If you are someone who enjoys the tranquility and purity that comes with staying in towns or by the sea and mountains, then staying at Ca l’Isabel will fulfill this desire. The rich cultural history and peaceful surroundings of the Andévalo region offers plenty of options for rural getaways or short trips either by car, bicycle, on foot or on horseback.


Known its mining tradition in the Ríotinto basin and the characteristic landscape, the Andévalo region is a transitional space between the coastal plain and the reliefs of the mountains. As a result, it is an area that offers not only adventure and hiking activities, but also a place to recharge your batteries and enjoy the coast and authentic gastronomy. When in season, recommendable dishes include stews made of the ‘gurumelo’ mushroom or a variety of Iberian pork products.

The welcoming nature and charisma of the locals and the surrounding region is also unmistakable. It’s an area typified by retirees and ageing workers – with most of the younger generations having moved to the cities – so the amenities maintain a rustic feel. Naturally, there are traditional bars; restaurants, small grocery stores, pharmacies and markets but you will not see a large supermarket or shopping centre in this area. It’s also worth remembering where the ATM’s are located, as they are not guaranteed to be in all surrounding towns and villages.

At the house, all your questions will be answered and help is on hand if needed.

The following suggestions are the most interesting towns for rural tourism in Andévalo.


After you have made yourself at home and feel suitably relaxed, one of the first ports of call should be a stroll around the Villanueva de los Castillejos.

Located in the centre is the old City Hall, which was used until 1991. It is incredible to think that this building survived the earthquake in Lisbon, as its construction of two floors dates back to the seventeenth century.

Right next to the indestructible building is the Parochial Church of the Immaculate Conception (CXVIII and XX). The first Romanesque church did not withstand the force of the earthquake, so it’s possible to see various architectural aspects as they reconstructed the ruins. Inside, the Immaculate Conception of Mary presides over the golden altarpiece of the main altar, and on the other side we can see the image of San Matias Apóstol, patron saint and mayor of Castillejos. On the weekend closest to February 24, local people celebrate him with acts of kindness and giving.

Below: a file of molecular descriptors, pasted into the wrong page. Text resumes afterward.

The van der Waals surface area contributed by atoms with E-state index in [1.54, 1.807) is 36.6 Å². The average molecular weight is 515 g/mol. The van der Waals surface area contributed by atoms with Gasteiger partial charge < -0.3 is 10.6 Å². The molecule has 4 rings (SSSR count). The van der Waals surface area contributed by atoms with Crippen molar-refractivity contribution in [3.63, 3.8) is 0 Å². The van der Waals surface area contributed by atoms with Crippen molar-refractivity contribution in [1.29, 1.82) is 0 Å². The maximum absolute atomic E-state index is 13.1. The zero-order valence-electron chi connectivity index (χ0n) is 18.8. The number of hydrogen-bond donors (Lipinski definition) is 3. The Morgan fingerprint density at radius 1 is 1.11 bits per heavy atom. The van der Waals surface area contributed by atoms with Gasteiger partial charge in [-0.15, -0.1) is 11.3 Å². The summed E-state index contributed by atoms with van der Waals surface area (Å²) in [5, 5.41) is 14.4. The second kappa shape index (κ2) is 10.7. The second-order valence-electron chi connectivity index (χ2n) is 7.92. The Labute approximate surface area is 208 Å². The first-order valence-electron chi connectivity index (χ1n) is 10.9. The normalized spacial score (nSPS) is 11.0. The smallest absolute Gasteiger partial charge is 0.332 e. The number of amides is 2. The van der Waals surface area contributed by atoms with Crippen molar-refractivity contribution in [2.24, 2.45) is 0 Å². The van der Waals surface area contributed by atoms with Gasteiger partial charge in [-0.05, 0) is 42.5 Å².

Other monuments and places of interest in the village include the House of Women; the Dance of the Cirochos monument, the Zahurdón windmill; the Corral de Concejo and the Roman pillar of the Majadilla.

If you want to spend the whole day in the countryside, then the Sierra Abuela is a fantastic destination, and even has an allotted space for barbecues and picnics. It can be accessed on foot or by bike via the old swamp.

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Calañas is a municipality located between the plains and the mountains. The urban route cuts through the old town allowing you to observe all the Calañesas façades and POI; the famous street of the well; the Plaza de Abastos; the Chapel of María Auxiliadora; the House of Culture; the Church of Santa María de Gracia; El Pilar and Patio Llanes.

In Calañas you can also see how ancient traditions such as blacksmithery, crafting, and fellmongering are being kept alive.

It’s also possible to pass through Calañas on horseback, which allows you to actively enjoy the huge expanse of the nearby forests and plains. Along some of the bridle paths, luscious eucalyptus trees and some repopulations of stone pine quickly surround you, allowing you the total peace and quiet of nature. On the Torera route, you can see what live was like in the old town, as well as what life was like before and after the development of the mines. You can also go hiking to the Molinos del Río Odiel or make your way along the water route through Calañas and Sotiel Coronada. Here, you can start to understand the importance that the water sources had during its mining era, as well as the areas rich cultural heritage.


Located on border with Portugal, on the left bank of the Guadina River, is Sanlúcar de Guadina. For those who love beauty and nature, there are many recommendable areas surrounding Sanlúcar, such as the Dehesa de San Silvestre.

Among its many monuments, the castle of San Marcos is worth making special mention of. Located on top of a hill, the castle offers excellent panoramic and scenic views of the village and the Guadiana River. Other places to see include the Church of Nuestra Señora de las Flores and the old port.

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